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ORIGINAL ARTICLE
Year : 2009  |  Volume : 12  |  Issue : 2  |  Page : 108-110
 

Comparison of psychosocial factors between patients with benign fasciculations and those with amyotrophic lateral sclerosis


1 Department of Neurology, Allegheny General Hospital, Pittsburgh; Drexel University College of Medicine, Philadelphia, PA, USA
2 Department of Neurology, Allegheny General Hospital, Pittsburgh, USA
3 The Ohio State University, Columbus, OH, USA

Date of Submission22-Aug-2008
Date of Decision22-Sep-2008
Date of Acceptance01-Mar-2009
Date of Web Publication1-Jul-2009

Correspondence Address:
Sandeep S Rana
Allegheny General Hospital, Allegheny Neurological Associates, Department of Neurology, East Wing Office Building, 420 East North Avenue, Suite 206, Pittsburgh, Pennsylvania 15212
USA
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DOI: 10.4103/0972-2327.53079

PMID: 20142856

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   Abstract 

In this retrospective study, we compared the initial presentation of patients who were eventually diagnosed with either benign fasciculations (BF) or amyotrophic lateral sclerosis (ALS). We found a significantly higher number of patients with BF reporting a past history of psychiatric symptoms, life stressors, and concurrent psychosomatic symptoms. There was no difference between the two groups in patient report of current anxiety or depression symptoms. These findings support our hypothesis that BF are a manifestation of psychological distress due to somatization and that reviewing psychosocial history is important when patients are being evaluated for fasciculations. Patients seeking medical attention for fasciculations and who do not report a history of underlying psychiatric or psychosomatic disorders should be followed closely as fasciculations have been reported to be a presenting feature of ALS.


Keywords: Amyotrophic lateral sclerosis, muscle disorders, neuropsychology


How to cite this article:
Rana SS, Schramke CJ, Sangha A, Karpinski AC. Comparison of psychosocial factors between patients with benign fasciculations and those with amyotrophic lateral sclerosis. Ann Indian Acad Neurol 2009;12:108-10

How to cite this URL:
Rana SS, Schramke CJ, Sangha A, Karpinski AC. Comparison of psychosocial factors between patients with benign fasciculations and those with amyotrophic lateral sclerosis. Ann Indian Acad Neurol [serial online] 2009 [cited 2014 Sep 19];12:108-10. Available from: http://www.annalsofian.org/text.asp?2009/12/2/108/53079



   Introduction Top


Neurologists often encounter patients whose chief complaint is of frequent and persistent fasciculations, which may or may not be associated with cramping. Some of these patients have associated weakness and atrophy of muscles due to amyotrophic lateral sclerosis (ALS), or some other chronic peripheral neuropathic disorder (e.g., radiculopathies). In others, despite an extensive work-up, no definite etiology can be found for the fasciculations and the diagnosis of benign fasciculation (BF) syndrome is given.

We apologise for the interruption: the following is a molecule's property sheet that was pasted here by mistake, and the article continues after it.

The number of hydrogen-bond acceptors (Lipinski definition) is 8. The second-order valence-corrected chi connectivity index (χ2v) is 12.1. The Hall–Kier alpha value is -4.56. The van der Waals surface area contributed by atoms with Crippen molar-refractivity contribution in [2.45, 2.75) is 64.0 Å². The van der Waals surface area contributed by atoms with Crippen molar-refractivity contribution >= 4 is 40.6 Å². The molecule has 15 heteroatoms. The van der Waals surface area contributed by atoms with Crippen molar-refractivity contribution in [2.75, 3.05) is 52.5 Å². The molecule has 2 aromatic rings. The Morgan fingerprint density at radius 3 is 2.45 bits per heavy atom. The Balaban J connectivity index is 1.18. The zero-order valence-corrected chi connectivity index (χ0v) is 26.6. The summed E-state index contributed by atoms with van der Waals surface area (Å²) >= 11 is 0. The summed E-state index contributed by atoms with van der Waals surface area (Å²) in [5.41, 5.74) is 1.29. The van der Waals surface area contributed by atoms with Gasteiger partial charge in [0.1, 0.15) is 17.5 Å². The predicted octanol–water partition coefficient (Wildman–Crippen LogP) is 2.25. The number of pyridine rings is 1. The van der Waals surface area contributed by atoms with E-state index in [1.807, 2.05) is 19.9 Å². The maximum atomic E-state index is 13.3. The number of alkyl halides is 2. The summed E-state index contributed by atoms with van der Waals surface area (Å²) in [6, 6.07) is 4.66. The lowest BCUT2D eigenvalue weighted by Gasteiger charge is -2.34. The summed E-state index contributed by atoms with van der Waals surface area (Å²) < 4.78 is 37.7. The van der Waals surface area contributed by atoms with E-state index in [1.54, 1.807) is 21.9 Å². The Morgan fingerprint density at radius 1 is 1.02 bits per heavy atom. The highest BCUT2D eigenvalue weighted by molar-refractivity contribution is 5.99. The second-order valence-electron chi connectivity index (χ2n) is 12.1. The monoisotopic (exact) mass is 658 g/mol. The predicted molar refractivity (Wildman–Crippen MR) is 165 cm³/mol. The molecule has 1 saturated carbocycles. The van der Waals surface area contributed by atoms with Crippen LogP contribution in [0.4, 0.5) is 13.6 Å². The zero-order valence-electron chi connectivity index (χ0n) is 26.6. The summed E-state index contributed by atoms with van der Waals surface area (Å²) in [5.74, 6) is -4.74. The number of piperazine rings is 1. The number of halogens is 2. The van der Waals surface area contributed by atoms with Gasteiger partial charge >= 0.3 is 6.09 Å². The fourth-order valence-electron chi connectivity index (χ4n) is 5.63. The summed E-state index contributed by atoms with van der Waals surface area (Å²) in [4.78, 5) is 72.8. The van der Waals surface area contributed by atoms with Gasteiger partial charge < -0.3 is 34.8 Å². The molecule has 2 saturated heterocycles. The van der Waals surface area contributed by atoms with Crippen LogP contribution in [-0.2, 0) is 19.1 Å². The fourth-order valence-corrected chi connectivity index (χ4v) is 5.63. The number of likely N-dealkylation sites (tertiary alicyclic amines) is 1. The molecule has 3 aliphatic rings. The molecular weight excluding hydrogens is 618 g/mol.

Fasciculations can be the presenting feature of ALS in some patient's [1],[2],[3],[4] and patients with BF may become anxious when they read these reports on the Internet or other sources. In our patient population who were eventually diagnosed with BF, we noted considerable somatic preoccupation and somatic complaints during the initial examination. To the best of our knowledge, there have been no published studies documenting the incidence of psychosocial factors in patients with BF and no studies examining whether or not these patients present differently from patients with ALS.

The objective of this study was to retrospectively review patients' reports of their psychiatric history, life stressors, and psychosomatic complaints at the time of the initial clinic visit and compare the prevalence of these variables in patients who were eventually diagnosed with either BF or ALS. We hypothesized that patients diagnosed with BF would present with complaints and clinical histories consistent with greater psychopathology as compared to patients with ALS.


   Materials and Methods Top


Patients diagnosed with BF through our clinic were identified by searching computerized billing records from 2003 through 2007 for this diagnostic code. This yielded a total of 13 patients who had presented with fasciculations and whose neurological examination, blood workup (including serum electrolytes and thyroid function tests), as well as nerve conduction studies/electromyography were normal. Only these patients were included in the BF group. We then reviewed our database, which contained all the patients seen through our ALS clinic and identified 15 patients who were seen during that same time period and were of similar age as those in the BF group. The diagnosis of ALS had been on the basis of the El Escorial criteria. [5]